• Why it Pays to Pay More

    Pay to Pay MoreJessica Miller-Merrell, blogging4jobs

    PayScale’s compensation data indicates that an overwhelming majority of employees gave pay raises last year. For millions of workers, this is good news. However, raising wages across the board is a daunting scenario for most businesses.

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  • Get Onboarding Right for Better Employee Retention

    Employee Onboarding

    The competition for top talent continues to heat up as organizations fight for those who have highly sought after skills. In some industries where growth is the strongest, the search for candidates with the right stuff can take months. Yet, why is it that as quickly as companies secure their best employees, they jump ship?

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  • Retention, retention, retention: Employers focus on keeping staff in 2015

    Tessara Smith, PayScale

    For the third year in a row, PayScale’s 2015 Compensation Best Practices Report (CBPR), discovered that employee retention was a top concern among the majority of employers.

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  • Yes, people really do quit jobs for more money

    Crystal Spraggins, SPHR

    PayScale’s 2015 Compensation Best Practices Report (CBPR) noted two primary reasons people quit their jobs last year: personal reasons (family, marriage, health, school, etc.) and “seeking higher pay elsewhere.”

    A new baby, health challenges, a desire for more education, or a partner’s great new job across the country are all common catalysts for making a job change, it’s true. And generally speaking, that decision is completely unrelated to the employee’s work conditions (and therefore outside of the employer’s control).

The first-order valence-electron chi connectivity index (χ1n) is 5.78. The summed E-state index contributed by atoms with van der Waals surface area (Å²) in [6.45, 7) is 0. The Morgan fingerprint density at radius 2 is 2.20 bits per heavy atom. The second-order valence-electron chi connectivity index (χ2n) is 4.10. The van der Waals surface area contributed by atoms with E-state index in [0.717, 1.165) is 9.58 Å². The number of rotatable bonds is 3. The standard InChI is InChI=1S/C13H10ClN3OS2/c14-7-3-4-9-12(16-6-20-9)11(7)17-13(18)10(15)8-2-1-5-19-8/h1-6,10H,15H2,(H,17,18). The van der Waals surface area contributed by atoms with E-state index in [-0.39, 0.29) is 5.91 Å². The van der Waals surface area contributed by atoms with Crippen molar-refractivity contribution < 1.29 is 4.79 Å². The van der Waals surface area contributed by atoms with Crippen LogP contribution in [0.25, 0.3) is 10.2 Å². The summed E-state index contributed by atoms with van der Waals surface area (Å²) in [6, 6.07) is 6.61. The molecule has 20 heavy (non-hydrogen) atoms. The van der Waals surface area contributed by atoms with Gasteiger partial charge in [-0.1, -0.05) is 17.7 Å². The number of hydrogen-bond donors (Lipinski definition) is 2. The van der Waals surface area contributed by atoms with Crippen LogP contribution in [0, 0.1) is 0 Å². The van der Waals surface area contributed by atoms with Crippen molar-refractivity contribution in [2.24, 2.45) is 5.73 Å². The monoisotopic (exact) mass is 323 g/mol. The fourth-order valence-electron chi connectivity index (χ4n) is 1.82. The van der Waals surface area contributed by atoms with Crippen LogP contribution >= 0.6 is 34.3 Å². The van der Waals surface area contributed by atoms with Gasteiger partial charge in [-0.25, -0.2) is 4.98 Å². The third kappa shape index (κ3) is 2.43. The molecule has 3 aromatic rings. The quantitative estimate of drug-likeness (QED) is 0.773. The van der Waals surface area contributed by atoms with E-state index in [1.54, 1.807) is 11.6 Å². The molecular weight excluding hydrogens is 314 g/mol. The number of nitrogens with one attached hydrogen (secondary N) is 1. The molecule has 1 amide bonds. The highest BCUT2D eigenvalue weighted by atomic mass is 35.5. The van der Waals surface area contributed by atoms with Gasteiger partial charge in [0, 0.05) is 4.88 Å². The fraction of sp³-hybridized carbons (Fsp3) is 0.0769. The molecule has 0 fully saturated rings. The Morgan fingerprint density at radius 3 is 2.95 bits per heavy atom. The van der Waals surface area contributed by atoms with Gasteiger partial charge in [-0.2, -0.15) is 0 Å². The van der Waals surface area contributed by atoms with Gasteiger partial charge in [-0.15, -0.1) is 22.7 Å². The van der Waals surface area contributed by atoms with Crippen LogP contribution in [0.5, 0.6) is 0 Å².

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  • Why retaining employees is now even more important than retaining customers

    Jessica Miller-Merrell, blogging4jobs

    How do you retain customers? Common answers may include creating kickass products, having a strong brand, or having great data to help you beat the competition.

    But there’s another key to retaining customers and that’s by retaining your employees. Your employees are the framework on which all of your company’s success is built, which is why a company with low turnover is far more likely to be successful than one with high turnover.

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  • 21 fresh employee engagement ideas

    When a workplace is filled with happy and engaged employees, the culture takes on a life of its own. It’s nearly impossible to not get caught up in the enthusiasm of these organizations. People are smiling, meetings promote real innovation, and everyone is focused on producing the best work while having fun.

    A culture this good doesn’t happen by accident. How do we get there?

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  • The low down on employee turnover

    Crystal Spraggins, SPHR

    According to PayScale’s 2015 Compensation Best Practices Reportthe top five reasons for turnover in 2014 were:
    1. Employees seeking higher compensation (20.8 percent)
    2. Personal reasons (20.6 percent)
    3. Employees seeking advancement elsewhere (17 percent)
    4. Termination due to poor performance (16 percent)
    5. Employees seeking different company culture/expectations (9 percent)

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  • Understanding and communicating the value of total rewards

    Jessica Miller-Merrell, blogging4jobs